What is the gospel message that the Apostles preached in Acts? Most would answer something about the fact that Jesus died on the cross for our sins. Sophisticated words for this are propitiation, atonement, reconciliation, or justification by faith.
But does this encompass the full gospel of Peter, James and Paul?
Acts 2:22-41 records Peter’s sermon where he outlines the gospel message as fully as anywhere in the bible;
“22 “Men of Israel, hear these words: Jesus of Nazareth, a man attested to you by God with mighty works and wonders and signs that God did through him in your midst, as you yourselves know— 23 this Jesus, delivered up according to the definite plan and foreknowledge of God, you crucified and killed by the hands of lawless men. 24 God raised him up, loosing the pangs of death, because it was not possible for him to be held by it. 25 For David says concerning him,
“‘I saw the Lord always before me,
for he is at my right hand that I may not be shaken;
26 therefore my heart was glad, and my tongue rejoiced;
my flesh also will dwell in hope.
27 For you will not abandon my soul to Hades,
or let your Holy One see corruption.
28 You have made known to me the paths of life;
you will make me full of gladness with your presence.’
29 “Brothers, I may say to you with confidence about the patriarch David that he both died and was buried, and his tomb is with us to this day. 30 Being therefore a prophet, and knowing that God had sworn with an oath to him that he would set one of his descendants on his throne, 31 he foresaw and spoke about the resurrection of the Christ, that he was not abandoned to Hades, nor did his flesh see corruption. 32 This Jesus God raised up, and of that we all are witnesses. 33 Being therefore exalted at the right hand of God, and having received from the Father the promise of the Holy Spirit, he has poured out this that you yourselves are seeing and hearing. 34 For David did not ascend into the heavens, but he himself says,
“‘The Lord said to my Lord,
Sit at my right hand,
35 until I make your enemies your footstool.’
36 Let all the house of Israel therefore know for certain that God has made him both Lord and Christ, this Jesus whom you crucified.”
37 Now when they heard this they were cut to the heart, and said to Peter and the rest of the apostles, “Brothers, what shall we do?” 38 And Peter said to them, “Repent and be baptized every one of you in the name of Jesus Christ for the forgiveness of your sins, and you will receive the gift of the Holy Spirit. 39 For the promise is for you and for your children and for all who are far off, everyone whom the Lord our God calls to himself.” 40 And with many other words he bore witness and continued to exhort them, saying, “Save yourselves from this crooked generation.” 41 So those who received his word were baptized, and there were added that day about three thousand souls.”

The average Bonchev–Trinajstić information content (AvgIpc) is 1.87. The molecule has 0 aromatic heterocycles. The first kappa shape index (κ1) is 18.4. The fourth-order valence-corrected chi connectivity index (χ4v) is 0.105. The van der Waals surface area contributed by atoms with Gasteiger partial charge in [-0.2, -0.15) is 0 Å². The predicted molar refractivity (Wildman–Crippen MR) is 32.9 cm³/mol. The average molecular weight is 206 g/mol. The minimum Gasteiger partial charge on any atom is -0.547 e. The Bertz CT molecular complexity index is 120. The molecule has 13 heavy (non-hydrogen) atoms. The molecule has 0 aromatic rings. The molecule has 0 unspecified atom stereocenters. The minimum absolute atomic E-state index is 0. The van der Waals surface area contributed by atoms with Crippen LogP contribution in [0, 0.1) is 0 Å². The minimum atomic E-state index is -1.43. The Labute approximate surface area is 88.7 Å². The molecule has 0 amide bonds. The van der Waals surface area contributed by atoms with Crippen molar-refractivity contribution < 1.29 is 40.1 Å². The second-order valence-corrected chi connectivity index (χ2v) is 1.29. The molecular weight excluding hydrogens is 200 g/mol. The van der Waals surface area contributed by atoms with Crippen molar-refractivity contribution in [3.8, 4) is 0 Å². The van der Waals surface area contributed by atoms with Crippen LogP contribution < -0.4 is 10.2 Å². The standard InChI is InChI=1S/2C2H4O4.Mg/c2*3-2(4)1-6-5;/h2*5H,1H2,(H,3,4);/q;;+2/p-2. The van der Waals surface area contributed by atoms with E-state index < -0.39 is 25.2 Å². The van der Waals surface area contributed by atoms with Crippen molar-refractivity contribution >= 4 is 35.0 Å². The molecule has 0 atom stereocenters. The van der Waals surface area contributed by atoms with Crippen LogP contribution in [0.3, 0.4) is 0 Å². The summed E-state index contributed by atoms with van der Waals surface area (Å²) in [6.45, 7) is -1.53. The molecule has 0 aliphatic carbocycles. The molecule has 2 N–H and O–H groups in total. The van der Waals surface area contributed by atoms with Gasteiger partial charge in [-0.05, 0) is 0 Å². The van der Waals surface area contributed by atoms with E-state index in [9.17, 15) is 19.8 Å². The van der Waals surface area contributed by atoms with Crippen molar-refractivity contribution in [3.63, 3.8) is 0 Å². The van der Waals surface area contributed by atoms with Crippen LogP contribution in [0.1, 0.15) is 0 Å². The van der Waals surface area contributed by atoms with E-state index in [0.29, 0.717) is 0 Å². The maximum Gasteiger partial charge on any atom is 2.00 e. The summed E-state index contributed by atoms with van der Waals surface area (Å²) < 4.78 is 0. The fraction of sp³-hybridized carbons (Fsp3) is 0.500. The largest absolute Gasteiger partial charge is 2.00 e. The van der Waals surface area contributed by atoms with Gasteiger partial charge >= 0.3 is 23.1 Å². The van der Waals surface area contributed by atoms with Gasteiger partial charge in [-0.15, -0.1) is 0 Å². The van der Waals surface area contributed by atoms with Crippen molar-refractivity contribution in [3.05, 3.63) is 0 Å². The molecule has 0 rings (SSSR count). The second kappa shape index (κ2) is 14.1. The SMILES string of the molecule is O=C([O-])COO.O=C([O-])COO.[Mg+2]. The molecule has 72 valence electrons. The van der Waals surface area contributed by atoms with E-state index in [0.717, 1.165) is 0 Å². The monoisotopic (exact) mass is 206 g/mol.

Encompassed within this short presentation are all the elements of the good news of Christ, King of all Kings. It includes the cross, the resurrection, the session and more.
But what is conspicuously absent from it is the primary message of Jesus. As recorded in Acts 1:3, after his resurrection Jesus taught the disciples about the kingdom of God. This was Jesus primary message as is expressed in his first recorded sermon in Mark 1:14-15, as well as in Luke 4:43 where Jesus says he was sent for this purpose, to preach the gospel of the kingdom of God.
Paul himself closes the Book of Acts preaching and teaching the same in Rome. Acts 28 reads;
23 When they had appointed a day for him, they came to him at his lodging in greater numbers. From morning till evening he expounded to them, testifying to the kingdom of God and trying to convince them about Jesus both from the Law of Moses and from the Prophets. 24 And some were convinced by what he said, but others disbelieved. 25 And disagreeing among themselves, they departed after Paul had made one statement: “The Holy Spirit was right in saying to your fathers through Isaiah the prophet:
26 “‘Go to this people, and say,
You will indeed hear but never understand,
and you will indeed see but never perceive.
27 For this people’s heart has grown dull,
and with their ears they can barely hear,
and their eyes they have closed;
lest they should see with their eyes
and hear with their ears
and understand with their heart
and turn, and I would heal them.’
28 Therefore let it be known to you that this salvation of God has been sent to the Gentiles; they will listen.”
30 He lived there two whole years at his own expense, and welcomed all who came to him, 31 proclaiming the kingdom of God and teaching about the Lord Jesus Christ with all boldness and without hindrance.
So here we see that in Acts the Apostles preached both the King (Acts 2) and the Kingdom (Acts 28 and more). One aspect of the gospel without the other is reductionist. It is not only less than a full gospel, it is a false gospel to proclaim one without the other.
I would argue that the end goal of the King is to bring His Kingdom, making that the primary aspect of the good news. But the Kingdom without the King who defines it is incomprehensible. As well, the King without His Kingdom is somehow less than He has for us.